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Each year, billions of toys are purchased by consumers and end up in the hands of children. Unfortunately, not all these toys are safe. Last year, 12 children died as a result of injuries related to toys, and thousands ended up in emergency rooms. While it's difficult to prevent all such injuries, Attorney General Dana Nessel encourages Michigan consumers to be aware of toy safety protocols.
Consumers across the country can usually rely on the Consumer Product Safety Commission (CPSC) to protect the general public against unreasonable risk of injury and death associated with toys and other consumer products, and to assist consumers in evaluating the comparative safety of those products. However, it has been reported that CPSC inspectors, who protect kids from dangerous and deadly toys, did not inspect international shipments from April until September – a critical time, as that is when this year’s holiday gifts were entering the United States by the shipload.
CPSC pulled inspectors from ports around the country earlier this year because of COVID-19, causing a major drop in safety inspections. The decision came without warning to consumers and continued during spring and summer months that are typically the busiest time of the year. CPSC inspectors are supposed to intercept dangerous toys and other household products before they reach the market.
Target, Dollar Tree, Walgreens, Amazon and UPS were among the large name-brand wholesalers and retailers that brought in products from overseas while CPSC investigators were away from their posts – not screening for hazards that wholesalers and retailers are supposed to test for themselves. Products including trucks, dolls, stuffed animals, picture books, markers, puzzles, building blocks, bikes and wagons have landed on shelves without the usual security checks for lead, chemicals or choking hazards – and those uninspected products have been purchased for children.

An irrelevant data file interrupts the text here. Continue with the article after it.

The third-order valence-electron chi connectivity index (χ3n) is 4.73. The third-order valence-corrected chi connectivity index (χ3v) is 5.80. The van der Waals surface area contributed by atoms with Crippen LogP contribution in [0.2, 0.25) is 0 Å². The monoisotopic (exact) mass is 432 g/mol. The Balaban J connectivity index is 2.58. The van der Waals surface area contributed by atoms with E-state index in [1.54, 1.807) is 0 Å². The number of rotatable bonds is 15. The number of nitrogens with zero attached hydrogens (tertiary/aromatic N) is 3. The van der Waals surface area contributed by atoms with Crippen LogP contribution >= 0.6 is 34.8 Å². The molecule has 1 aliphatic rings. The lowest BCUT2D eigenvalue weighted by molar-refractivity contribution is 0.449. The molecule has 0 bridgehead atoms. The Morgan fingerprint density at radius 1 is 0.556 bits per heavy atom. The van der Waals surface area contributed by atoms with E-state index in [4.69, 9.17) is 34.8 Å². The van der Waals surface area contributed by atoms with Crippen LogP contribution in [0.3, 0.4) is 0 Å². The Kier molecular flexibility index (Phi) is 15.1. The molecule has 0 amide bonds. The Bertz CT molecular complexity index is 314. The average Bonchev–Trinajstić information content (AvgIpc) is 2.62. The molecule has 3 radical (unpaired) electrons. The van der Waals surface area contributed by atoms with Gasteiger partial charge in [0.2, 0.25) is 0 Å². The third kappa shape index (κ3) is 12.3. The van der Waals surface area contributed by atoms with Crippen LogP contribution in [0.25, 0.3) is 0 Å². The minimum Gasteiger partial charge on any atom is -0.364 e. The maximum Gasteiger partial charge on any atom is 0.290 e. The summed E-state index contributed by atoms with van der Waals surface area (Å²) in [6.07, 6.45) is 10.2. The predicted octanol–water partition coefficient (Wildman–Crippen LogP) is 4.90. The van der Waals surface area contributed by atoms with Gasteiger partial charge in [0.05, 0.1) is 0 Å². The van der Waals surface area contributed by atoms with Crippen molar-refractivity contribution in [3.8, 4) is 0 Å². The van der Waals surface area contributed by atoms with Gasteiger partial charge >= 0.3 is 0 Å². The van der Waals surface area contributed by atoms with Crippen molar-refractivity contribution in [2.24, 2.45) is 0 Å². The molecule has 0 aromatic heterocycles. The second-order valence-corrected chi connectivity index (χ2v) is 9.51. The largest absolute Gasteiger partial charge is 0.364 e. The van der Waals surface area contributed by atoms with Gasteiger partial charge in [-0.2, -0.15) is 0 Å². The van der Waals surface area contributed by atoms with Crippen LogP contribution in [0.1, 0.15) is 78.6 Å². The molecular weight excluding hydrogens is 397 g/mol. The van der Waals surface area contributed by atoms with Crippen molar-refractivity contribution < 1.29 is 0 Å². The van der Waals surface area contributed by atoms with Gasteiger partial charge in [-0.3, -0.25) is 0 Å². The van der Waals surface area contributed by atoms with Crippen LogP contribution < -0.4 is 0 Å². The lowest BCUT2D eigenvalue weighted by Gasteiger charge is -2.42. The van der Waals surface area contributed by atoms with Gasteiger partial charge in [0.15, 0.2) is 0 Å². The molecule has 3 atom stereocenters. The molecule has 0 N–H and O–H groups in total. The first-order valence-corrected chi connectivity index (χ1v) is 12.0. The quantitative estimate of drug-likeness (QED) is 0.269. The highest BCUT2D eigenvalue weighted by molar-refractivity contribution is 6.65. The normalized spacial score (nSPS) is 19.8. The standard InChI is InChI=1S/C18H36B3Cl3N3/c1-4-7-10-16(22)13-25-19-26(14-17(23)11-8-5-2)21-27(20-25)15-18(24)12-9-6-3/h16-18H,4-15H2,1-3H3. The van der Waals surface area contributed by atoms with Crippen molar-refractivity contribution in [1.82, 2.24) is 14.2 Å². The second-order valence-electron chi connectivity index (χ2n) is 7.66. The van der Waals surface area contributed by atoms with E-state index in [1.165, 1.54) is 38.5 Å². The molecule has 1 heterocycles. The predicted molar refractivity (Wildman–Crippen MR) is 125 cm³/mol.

Shoppers of these stores and others that import products will have no way to differentiate good products from unsafe products that have slipped onto the shelves without inspection. It could take years to discover the dangerous items that have been allowed into our homes. Many children’s products may not appear dangerous, but if the products are swallowed or ingested, the child may suffer serious injury or even death. Issues of child safety are a major concern of regulatory agencies and manufacturers.
If you notice any problems with a product you have purchased, you should immediately report it to the CPSC online or by calling the CPSC Consumer Hotline at 800-638-2772. For more information on toy safety and product recalls see Attorney General Dana Nessel’s 2020 Dangerous Toys Guide.
For a comprehensive list of toy recalls, go to the U.S. Consumer Product Safety Commission (CPSC) website. You can also sign up for CPSC alerts about recalls of infant/child products.
To report a scam, file a complaint or get additional information, contact the Michigan Department of Attorney General:
Consumer Protection Division
P.O. Box 30213
Lansing, MI 48909
Toll free: 877-765-8388
Online complaint form